Nobody’s permanent. Everything’s on loan here. Even your wife and kids could be gone next year.- Chrissie Hynde
Only you decide how to spend time. Don’t take this irreversible decision lightly.
Last month we made a rare journey into NYC. Nothing personal. It’s just not my cup of tea at this stage of life.
We began our journey on the notorious LIRR, first to visit an old friend and then onto the Beacon Theater for Bono’s limited engagement show- Stories of Surrender.
We had a great time, but Bono wasn’t the star of the evening. The award goes to our car ride home.
Instead of, god forbid, leaving the show early or taking the 11:30 PM train to Stony Brook, involving two changes and an arrival time of 1:30 AM, we made a wise time choice.
The car picked us up at 10:30, and we were home at 11:45. If there were no delays (A big if), we would’ve been in Long Island City instead of our living room choosing mass transit. This doesn’t account for our travel companions, composed of late-night drunken morons and cell phone screamers.
This luxury added about $200 to the bill. It was the best money I spent all year.
Spending enormous amounts of bandwidth pleading with clients to spend their money before their mind/body fails them, this decision struck a chord.
Not everyone has power over ingrained habits.
Some well-off acquiantances decided not to turn on their air-conditioners in the same week because it was only April. The fact that it was 90 degrees failed to penetrate the fixed thought process.
Despite having ample funds to cover a slight uptick in their monthly bill, the decision was – Let’s Suffer Instead.
It’s hard breaking lifelong frugality. One way to change this mindset is to view spending as buying time. My time is worth way more than $200. The decision to take the car was a no-brainer.
As people age, this price spikes because one has less time on the planet each day. Supply and demand need to be weighed against reflexive frugality.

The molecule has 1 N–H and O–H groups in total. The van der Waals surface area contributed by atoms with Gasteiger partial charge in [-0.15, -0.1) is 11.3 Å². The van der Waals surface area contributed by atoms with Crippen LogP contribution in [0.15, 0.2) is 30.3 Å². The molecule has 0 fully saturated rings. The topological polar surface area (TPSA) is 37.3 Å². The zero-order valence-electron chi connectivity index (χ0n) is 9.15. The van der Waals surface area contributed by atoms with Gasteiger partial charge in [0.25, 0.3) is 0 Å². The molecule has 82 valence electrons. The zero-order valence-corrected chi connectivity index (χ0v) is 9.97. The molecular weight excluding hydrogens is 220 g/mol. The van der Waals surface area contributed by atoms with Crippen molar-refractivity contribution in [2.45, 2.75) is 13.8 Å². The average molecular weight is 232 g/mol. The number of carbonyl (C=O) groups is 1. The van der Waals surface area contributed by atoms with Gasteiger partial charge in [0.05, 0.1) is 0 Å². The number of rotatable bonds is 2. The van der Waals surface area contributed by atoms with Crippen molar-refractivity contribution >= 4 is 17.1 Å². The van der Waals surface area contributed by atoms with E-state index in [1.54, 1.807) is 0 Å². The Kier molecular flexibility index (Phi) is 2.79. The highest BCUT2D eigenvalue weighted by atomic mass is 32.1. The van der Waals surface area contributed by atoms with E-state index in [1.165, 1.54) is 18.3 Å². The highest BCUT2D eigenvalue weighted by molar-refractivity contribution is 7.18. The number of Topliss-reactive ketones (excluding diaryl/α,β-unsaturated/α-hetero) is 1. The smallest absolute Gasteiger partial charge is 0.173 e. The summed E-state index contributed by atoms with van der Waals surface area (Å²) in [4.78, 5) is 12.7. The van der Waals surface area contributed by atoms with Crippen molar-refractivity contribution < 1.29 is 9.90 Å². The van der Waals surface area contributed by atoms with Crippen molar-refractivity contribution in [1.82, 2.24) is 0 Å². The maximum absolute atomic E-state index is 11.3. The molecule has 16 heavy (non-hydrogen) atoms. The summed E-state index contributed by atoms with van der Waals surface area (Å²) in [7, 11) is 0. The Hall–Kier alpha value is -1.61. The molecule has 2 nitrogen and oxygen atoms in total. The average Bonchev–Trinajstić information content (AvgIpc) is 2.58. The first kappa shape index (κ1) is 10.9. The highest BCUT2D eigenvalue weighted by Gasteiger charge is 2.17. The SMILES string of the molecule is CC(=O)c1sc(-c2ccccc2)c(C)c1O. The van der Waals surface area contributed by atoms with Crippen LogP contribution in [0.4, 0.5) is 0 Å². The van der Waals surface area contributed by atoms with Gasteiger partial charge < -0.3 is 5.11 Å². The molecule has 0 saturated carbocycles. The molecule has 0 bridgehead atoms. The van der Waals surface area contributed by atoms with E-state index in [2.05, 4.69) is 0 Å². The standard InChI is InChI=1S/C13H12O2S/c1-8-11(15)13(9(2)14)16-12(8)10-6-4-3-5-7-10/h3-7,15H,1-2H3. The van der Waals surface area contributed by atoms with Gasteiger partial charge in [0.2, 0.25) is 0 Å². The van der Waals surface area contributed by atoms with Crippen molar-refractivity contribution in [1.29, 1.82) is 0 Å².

Source: Time Magic by Melissa Amrosini and Nick Broadhurst
Having the ability to make this choice is a blessing. Too many retirees view their good fortune not as good luck but as a curse. The idea of spending generates more suffering than improving an otherwise unpleasant experience.
If you have the means view this freedom as true wealth, not frivolous spending.
Upgrading a hotel room or airplane ticket might not increase your time, but it certainly makes this limited resource more pleasurable.
If you have the means, order the Lobster or Filet Mignon, not the Chicken Francese.
Did you toil away your whole life to deny yourself a few minor luxuries as time slips away?
This isn’t saying to be a careless spendthrift.
Spending to buy time or improve its quality isn’t excessive consumption; it’s common sense.
Nobody lives forever. This whole experience might be the final act, not a dress rehearsal for an afterlife.
If you have the means, go for it. You’ve more than earned it.
One thing’s sure; life comes with an unpredictable expiration date. Delaying gratification as we age is a dicey proposition.
Remember that the next time you’re trapped in a train delay with obnoxious strangers or your bedroom is 87 degrees.
Possesing control over time is the ultimate superpower.
Use it wisely.